More Headlines … (A reprint of Vol. XVII, Art. 8 – Four years ago today.)
From The Associated Press – 10/14/08 – “U.S. Could Guarantee $ 2 Trillion For Banks”
– “WASHINGTON – The government may guarantee nearly $ 2 trillion in U.S. banks’ debt and deposit accounts for more than three years in an effort to break the crippling logjam in bank-to-bank lending. That’s the equivalent of about 20 percent of the national debt, which recently blew past $ 10 trillion, and roughly 14 percent of U.S. gross domestic product – the economy’s total output of goods and services.”
From the Long Beach Press Telegram – 10/15/08 – “Traffic drops at ports for imported goods”
– “The weak economy and high energy costs continue to play a role in our decline …” Port of Los Angeles executives said in a statement.
From Exim India – 10/15/08 – “Global meltdown impact on shipping projected to be ‘severe'”
– “Shipping is a service industry that lives off world trade and world trade is in decline now in every sector,” according to the Chairman of a ship financing company.
From Business Times – 10/15/08 – “Fed’s Yellin says US appears to be in recession”
– President Janet Yellin of the San Francisco Federal Reserve Bank said that there was no clear end in sight for the housing downturn that has helped precipitate the crisis in United States and global financial markets.
From Business Times – 10/15/08 – “Mitsui, K-Line to cut US container service”
– “Container shipments to the US are tumbling at their fastest pace in more than a decade as the housing market slumps. ‘Demand for cargo space from Asia to the US has decreased as US consumption has been dropping since the middle of last year,’ said Mr. Onuki.”
From Business Times – 10/15/08 – “Some shipping lines likely to become bankrupt: Faber”
– “There has been an acute and significant decrease in near-term demand for shipping capacity,” analysts at Macquarie Group reported. “The primary cause is a significant fall-off in general demand driven largely by companies’ fears to extend cash.”
From Business Times – 10/16/08 – “US industrial output posts biggest fall in 34 years”
– “WASHINGTON – US industrial production fell a sharp 2.8 per cent in September, the biggest decline since December 1974 … The Federal Reserve said in the report the September drop was exacerbated by Hurricanes Gustav and Ike, as well as a strike at aircraft maker Boeing.”
From Business Times – 10/16/08 – “US economy faces biggest threat: Bernanke”
– “By restricting flows of credit to households, businesses and state and local governments, the turmoil in financial markets and the funding pressures on financial firms pose a significant threat to economic growth,” Mr. Bernanke told the Economic Club of New York.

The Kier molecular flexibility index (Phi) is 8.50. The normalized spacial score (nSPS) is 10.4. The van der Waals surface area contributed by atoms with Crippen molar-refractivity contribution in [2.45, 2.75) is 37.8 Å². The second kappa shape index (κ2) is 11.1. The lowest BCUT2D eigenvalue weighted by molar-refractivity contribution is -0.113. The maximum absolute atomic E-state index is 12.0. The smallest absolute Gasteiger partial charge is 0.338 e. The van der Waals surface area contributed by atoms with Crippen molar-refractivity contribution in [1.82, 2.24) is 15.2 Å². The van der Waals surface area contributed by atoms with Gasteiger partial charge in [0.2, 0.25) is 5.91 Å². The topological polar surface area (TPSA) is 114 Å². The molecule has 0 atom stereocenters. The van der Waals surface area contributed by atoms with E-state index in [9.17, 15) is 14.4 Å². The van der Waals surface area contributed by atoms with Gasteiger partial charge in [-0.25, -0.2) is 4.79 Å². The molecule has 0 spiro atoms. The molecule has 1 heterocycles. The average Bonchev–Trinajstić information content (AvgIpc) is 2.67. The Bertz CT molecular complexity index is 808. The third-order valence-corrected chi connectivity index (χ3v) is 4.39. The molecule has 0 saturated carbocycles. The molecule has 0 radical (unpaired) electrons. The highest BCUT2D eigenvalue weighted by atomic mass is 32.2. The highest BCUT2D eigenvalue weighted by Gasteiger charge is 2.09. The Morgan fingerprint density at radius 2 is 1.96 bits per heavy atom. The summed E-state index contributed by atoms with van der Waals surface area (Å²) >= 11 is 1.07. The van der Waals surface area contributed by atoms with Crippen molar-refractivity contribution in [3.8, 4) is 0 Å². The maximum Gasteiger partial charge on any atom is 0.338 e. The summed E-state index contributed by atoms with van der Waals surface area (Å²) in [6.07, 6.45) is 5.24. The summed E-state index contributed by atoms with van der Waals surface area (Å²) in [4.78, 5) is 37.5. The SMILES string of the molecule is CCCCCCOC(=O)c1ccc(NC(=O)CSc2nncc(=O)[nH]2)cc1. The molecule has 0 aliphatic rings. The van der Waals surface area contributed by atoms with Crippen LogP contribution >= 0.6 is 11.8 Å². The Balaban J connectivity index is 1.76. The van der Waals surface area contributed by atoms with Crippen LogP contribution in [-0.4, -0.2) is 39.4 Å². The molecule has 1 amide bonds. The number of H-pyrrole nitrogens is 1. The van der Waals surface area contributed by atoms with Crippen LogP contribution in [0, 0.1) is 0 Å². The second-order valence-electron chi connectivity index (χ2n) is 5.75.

From American Shipper – 10/16/08 – “Transpacific carriers forecast flat volumes in 2009”
– “The housing and U.S. credit crunch, touching both consumer spending and business growth, is likely to constrain container volumes from Asia to the U.S. well into 2009.” – The Transpacific Stabilization Agreement
From The Journal of Commerce – 10/16/08 – “Peak season tanking on weak West Coast imports”
– “Imports in Long Beach plunged 15.8 percent compared to September 2007. Imports dropped 9 percent in Los Angeles and 5.7 percent in Oakland … Retailers have indicated recently that they are bracing for a weak holiday season as consumers have cut back on purchases of all but essential items.”
As disturbing as this news may be, not one of the above stories mentions the fact that the real cause of the international meltdown and the tailspinning economies is the severe unemployment crisis in the U.S. The effects of this crisis is widely and loudly bemoaned by the experts … the very insiders who’ve engineered the catastrophe. The victims meanwhile … the outsiders that are left holding the bag … are forced to stand by, without a voice, while the “tab” for the “U.S. banks’ debt and deposit accounts” is being tallied and presented to them. That’s right. The taxpayers are being forced to replace the money that has been pilfered from them.
In two weeks time the bailout bill has escalated from $ 700 billion to “nearly $ 2 trillion”, but will any of this money be used to create jobs? Of course not. That’s why the term “bailout” is used. The idea is to restore lending power to financial institutions so that desperate citizens will be forced to borrow again. It’s a vicious circle. The rich get richer and the poor get poorer.
Here’s another 10/16/08 headline from Business Times:
“New York staring at loss of 165,000 jobs”
– “NEW YORK – New York City Comptroller William Thompson said the city may lose as many as 165,000 jobs, including 35,000 in the financial industry, as the impact of the crisis spreads throughout the economy.”
We hear a lot about job losses and unemployment but never, never do we hear of any plans to create employment opportunities. Without gainful employment, remember, that newly-unemployed 165,000 is without buying power, and that consequent loss of buying power is at the root of our economic ills.
See that $ 2 trillion of our money that U.S. politicians are awarding Wall Street interests? Not a single benefit will come our way as a result of that asinine move. $ 2 trillion, however, could build the largest and most profitable fleet of container ships the world would ever see. These cost-effective, patented, Jones Act vessels would be built in restored U.S. shipyards … in a Manhattan-type Project … and would require the direct and indirect employment of millions of U.S. workers.
$ 2 trillion could easily fund the construction and modification of at least 100 U.S. shipyards where thousands of cost-effective container ships could be built by U.S. citizens, owned by U.S. citizens, and crewed by U.S. citizens. [And we’re blowing our money on a Wall Street bailout instead!!??]